Solving the jigsaw puzzle

"Almost every piece of literature has some structure, some organic form that the reader can discern."
J.L.Bailey and L.D. Vander Broek, "Literary forms in the New Testament" (SPCK, 1992, p.13)


Before taking a serious interest in the synoptic problem I had been testing out my page hypothesis, which involved an investigation into the structures of all the major New Testament archetypes (for which see: from pages to archetypes and codices).  What struck me more and more as this investigation proceeded was how well-structured these documents were. This had an important, if largely subconscious, effect on my efforts at assembling the logia sayings. For it prepared me to expect a neat, coherent and well-structured document.


The procedure for assembling the logia sayings will be presented here in an idealized form as a series of logical steps. In practice the development of my own understanding of the logia was not so straightforward, and unlike in the presentation here, the list of logia sayings was not completely finalized before I started to investigate their order.

The scope of the logia

In the page 'Pericopes wrongly assigned to Q' I argued that Luke took from Matthew some of the material usually allocated to Q. This included the following pericopes: Mt 3:7-12; 4:1-11; 8:5-13; 11:2-19; 20-23; 25-27; 12:22-32; 43-45; 22:1-10; 23:37-39; 24:45-51; 25:14-30. The remaining double tradition material was by default assigned to the logia. The non-doublet sayings in this remaining material can be shown to be stylistically and theologically consistent with the source doublets presented on the previous page. We can therefore be confident that they belonged to the logia.

In addition to the four doublet sayings not in the double tradition, there are several other non-doublet sayings which Q scholars do not normally assign to Q, but which probably belonged to the logia.

Other pericopes from outside the Double Tradition

The reasons for assigning each of these to the logia will be explained individually on the page "A commentary on the sayings of Jesus".

Structural clues to the order of the sayings

We now have all the pieces of our jigsaw puzzle. This is a useful analogy as long as we make allowance for the differences. A real jigsaw is normally designed so that each piece can only be properly fitted into its correct position. In the construction of the logia, the clues are not so clear-cut. However there are multiple clues. The first clue is the relative positions of the sayings in Matthew and/or Luke. For one or the other, or even both, may have kept to the original order in any small sample of the sayings. Was the order of the original sayings closer to their order as presented in Matthew, or to their order as presented in Luke? Q theorists invariably prefer the Lukan order. Their argument is that the five discourses in Matthew (representing the five books of the Torah) appear to constitute an artificial structure incorporating the bulk of the sayings, whereas the Lukan order has no obvious artificial structure and therefore must be more original. But this argument is hopelessly flawed. To transfer the opaqueness of the Lukan order backwards in time and attribute it to the author of the sayings source, merely moves the problem from one place to another and doesn’t solve anything. Surely the editor of a relatively small collection of sayings would be less likely to create an opaque order than the editor of the largest gospel who had to handle multiple sources.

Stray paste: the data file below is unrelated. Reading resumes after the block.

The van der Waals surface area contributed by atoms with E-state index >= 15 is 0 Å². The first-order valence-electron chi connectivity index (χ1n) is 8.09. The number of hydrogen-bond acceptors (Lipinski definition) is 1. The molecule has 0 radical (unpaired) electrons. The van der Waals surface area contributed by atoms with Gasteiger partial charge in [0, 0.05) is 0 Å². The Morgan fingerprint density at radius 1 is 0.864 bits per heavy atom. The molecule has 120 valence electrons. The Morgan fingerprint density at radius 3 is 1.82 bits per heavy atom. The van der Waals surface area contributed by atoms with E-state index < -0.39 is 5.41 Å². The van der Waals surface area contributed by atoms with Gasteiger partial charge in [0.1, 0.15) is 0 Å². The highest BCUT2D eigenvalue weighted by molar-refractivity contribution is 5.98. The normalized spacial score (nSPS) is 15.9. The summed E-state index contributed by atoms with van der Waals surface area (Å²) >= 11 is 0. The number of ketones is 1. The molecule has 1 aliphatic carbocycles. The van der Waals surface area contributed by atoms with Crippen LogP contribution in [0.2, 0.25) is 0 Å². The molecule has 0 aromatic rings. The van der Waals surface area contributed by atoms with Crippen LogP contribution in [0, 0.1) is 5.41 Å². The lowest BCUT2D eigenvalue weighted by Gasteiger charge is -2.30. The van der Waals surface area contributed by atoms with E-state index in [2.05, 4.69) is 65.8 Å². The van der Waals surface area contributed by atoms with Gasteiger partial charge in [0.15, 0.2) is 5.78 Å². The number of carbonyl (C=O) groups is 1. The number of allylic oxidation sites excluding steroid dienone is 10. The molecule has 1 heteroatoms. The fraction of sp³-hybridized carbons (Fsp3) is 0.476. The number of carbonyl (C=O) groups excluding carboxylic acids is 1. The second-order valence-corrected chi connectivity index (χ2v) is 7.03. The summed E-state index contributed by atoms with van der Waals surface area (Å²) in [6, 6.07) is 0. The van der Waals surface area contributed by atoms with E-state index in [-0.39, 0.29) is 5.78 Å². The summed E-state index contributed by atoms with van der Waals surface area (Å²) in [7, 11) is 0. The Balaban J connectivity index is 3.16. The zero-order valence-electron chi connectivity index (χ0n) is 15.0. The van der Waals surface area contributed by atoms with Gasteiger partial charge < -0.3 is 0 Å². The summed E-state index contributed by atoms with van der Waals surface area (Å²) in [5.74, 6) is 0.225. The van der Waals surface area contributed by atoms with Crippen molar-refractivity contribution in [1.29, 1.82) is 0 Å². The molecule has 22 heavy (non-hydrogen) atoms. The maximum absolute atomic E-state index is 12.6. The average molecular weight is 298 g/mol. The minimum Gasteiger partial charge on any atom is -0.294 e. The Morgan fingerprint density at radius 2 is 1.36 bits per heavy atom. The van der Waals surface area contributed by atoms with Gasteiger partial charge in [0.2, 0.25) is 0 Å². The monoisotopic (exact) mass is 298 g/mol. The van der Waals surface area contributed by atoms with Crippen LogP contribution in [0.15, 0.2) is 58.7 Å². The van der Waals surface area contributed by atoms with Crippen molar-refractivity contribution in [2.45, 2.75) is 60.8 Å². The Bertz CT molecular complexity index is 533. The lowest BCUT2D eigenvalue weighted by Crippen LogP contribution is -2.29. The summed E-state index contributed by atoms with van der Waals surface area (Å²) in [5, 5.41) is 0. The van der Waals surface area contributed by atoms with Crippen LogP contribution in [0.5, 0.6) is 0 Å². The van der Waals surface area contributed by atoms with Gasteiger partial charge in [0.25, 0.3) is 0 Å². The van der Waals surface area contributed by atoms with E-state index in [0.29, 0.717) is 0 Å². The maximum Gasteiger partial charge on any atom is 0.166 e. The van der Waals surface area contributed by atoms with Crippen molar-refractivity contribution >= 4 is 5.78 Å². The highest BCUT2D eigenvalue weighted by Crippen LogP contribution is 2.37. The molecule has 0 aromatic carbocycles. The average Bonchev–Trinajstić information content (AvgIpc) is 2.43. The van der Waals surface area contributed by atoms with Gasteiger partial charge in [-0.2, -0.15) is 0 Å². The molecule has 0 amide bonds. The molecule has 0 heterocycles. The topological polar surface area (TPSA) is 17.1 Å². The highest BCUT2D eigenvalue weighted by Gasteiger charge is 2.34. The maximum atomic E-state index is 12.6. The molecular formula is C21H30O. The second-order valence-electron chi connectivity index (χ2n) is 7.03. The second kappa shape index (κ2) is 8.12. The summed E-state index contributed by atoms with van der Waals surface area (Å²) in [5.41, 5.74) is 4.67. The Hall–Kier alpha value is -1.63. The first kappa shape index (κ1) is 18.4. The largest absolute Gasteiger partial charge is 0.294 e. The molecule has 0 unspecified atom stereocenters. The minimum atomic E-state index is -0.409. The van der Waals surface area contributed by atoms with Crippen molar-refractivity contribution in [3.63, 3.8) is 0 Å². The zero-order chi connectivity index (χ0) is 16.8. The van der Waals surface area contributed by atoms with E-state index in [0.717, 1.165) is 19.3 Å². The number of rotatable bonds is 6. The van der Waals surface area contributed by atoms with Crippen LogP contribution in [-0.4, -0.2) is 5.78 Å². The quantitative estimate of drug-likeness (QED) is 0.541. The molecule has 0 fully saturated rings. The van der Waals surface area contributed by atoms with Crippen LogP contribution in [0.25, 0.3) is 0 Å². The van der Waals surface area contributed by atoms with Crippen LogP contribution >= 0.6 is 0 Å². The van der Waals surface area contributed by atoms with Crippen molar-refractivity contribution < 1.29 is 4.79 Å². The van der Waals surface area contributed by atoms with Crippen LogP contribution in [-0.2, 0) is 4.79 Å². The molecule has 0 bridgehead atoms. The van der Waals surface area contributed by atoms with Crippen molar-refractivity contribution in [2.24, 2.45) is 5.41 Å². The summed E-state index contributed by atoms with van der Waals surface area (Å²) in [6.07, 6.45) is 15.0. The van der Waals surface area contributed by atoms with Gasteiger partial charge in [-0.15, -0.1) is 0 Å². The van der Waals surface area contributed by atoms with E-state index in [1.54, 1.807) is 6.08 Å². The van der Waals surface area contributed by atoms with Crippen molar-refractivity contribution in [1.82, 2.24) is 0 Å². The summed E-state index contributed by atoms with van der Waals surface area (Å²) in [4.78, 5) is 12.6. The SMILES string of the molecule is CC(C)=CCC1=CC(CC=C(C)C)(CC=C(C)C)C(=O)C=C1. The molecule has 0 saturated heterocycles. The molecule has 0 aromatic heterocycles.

In Mt 5-7, 10 and 23-24 we have three groupings which look as if they could have been based on sections in the original source: entering the kingdom, mission, and (loosely speaking) judgement respectively. Even Luke appears to reflect the first of these sections (Lk 6:20-49). So it looks as if our source had at least three sections. Of Matthew’s five discourses, one is sometimes labelled “On Church Administration” (17:24-18:35). This section (i.e. the framework, not necessarily all the contents) looks like an addition largely mirroring the later perspective of the Church. So at this stage we should probably expect a source divided into three or four sections.

Another major clue emerged when the sayings were first listed. There seemed to be several natural pairs. For instance there are two sayings about lamps ('Lighting a lamp' and 'Eye as lamp'), two about trees ('Good tree' and 'Mulberry tree'), two about treasure ('Good treasure' and 'Treasure in heaven'), two which mention measures ('Do not judge' and 'Mustard & yeast'). If it is correct that the woes should be taken as seven separate sayings, there are in the collection two about cups ('Cup of water' and 'Clean cup'), two about crops ('Harvest' and 'Tithe mint'), two about endurance ('Hated by all' and 'Burdens'), and two which mention greetings ('Mission instructions' and 'Craving respect'). This set of four pairs is particularly significant because they all represent connections between the section on mission and the section on judgement. If the sections on mission and judgement were connected by paired sayings, then we can reasonably expect that the section on entering the kingdom was connected to an as yet untitled section by paired sayings.